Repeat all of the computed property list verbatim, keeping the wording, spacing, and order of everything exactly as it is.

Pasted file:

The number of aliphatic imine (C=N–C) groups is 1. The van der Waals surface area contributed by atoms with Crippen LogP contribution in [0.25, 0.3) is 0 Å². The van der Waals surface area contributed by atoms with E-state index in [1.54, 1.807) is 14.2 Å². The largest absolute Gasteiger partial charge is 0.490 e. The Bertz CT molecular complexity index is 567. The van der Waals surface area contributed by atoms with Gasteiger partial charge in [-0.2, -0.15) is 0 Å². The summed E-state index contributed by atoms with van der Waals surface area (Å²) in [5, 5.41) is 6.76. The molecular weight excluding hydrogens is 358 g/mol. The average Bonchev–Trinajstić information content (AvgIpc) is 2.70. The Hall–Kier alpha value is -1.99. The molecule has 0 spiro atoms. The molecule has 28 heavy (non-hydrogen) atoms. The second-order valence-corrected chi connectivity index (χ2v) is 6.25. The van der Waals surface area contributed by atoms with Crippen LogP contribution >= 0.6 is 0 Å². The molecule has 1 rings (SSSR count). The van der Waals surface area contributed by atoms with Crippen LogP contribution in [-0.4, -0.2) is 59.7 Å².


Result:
The number of aliphatic imine (C=N–C) groups is 1. The van der Waals surface area contributed by atoms with Crippen LogP contribution in [0.25, 0.3) is 0 Å². The van der Waals surface area contributed by atoms with E-state index in [1.54, 1.807) is 14.2 Å². The largest absolute Gasteiger partial charge is 0.490 e. The Bertz CT molecular complexity index is 567. The van der Waals surface area contributed by atoms with Gasteiger partial charge in [-0.2, -0.15) is 0 Å². The summed E-state index contributed by atoms with van der Waals surface area (Å²) in [5, 5.41) is 6.76. The molecular weight excluding hydrogens is 358 g/mol. The average Bonchev–Trinajstić information content (AvgIpc) is 2.70. The Hall–Kier alpha value is -1.99. The molecule has 0 spiro atoms. The molecule has 28 heavy (non-hydrogen) atoms. The second-order valence-corrected chi connectivity index (χ2v) is 6.25. The van der Waals surface area contributed by atoms with Crippen LogP contribution >= 0.6 is 0 Å². The molecule has 1 rings (SSSR count). The van der Waals surface area contributed by atoms with Crippen LogP contribution in [-0.4, -0.2) is 59.7 Å².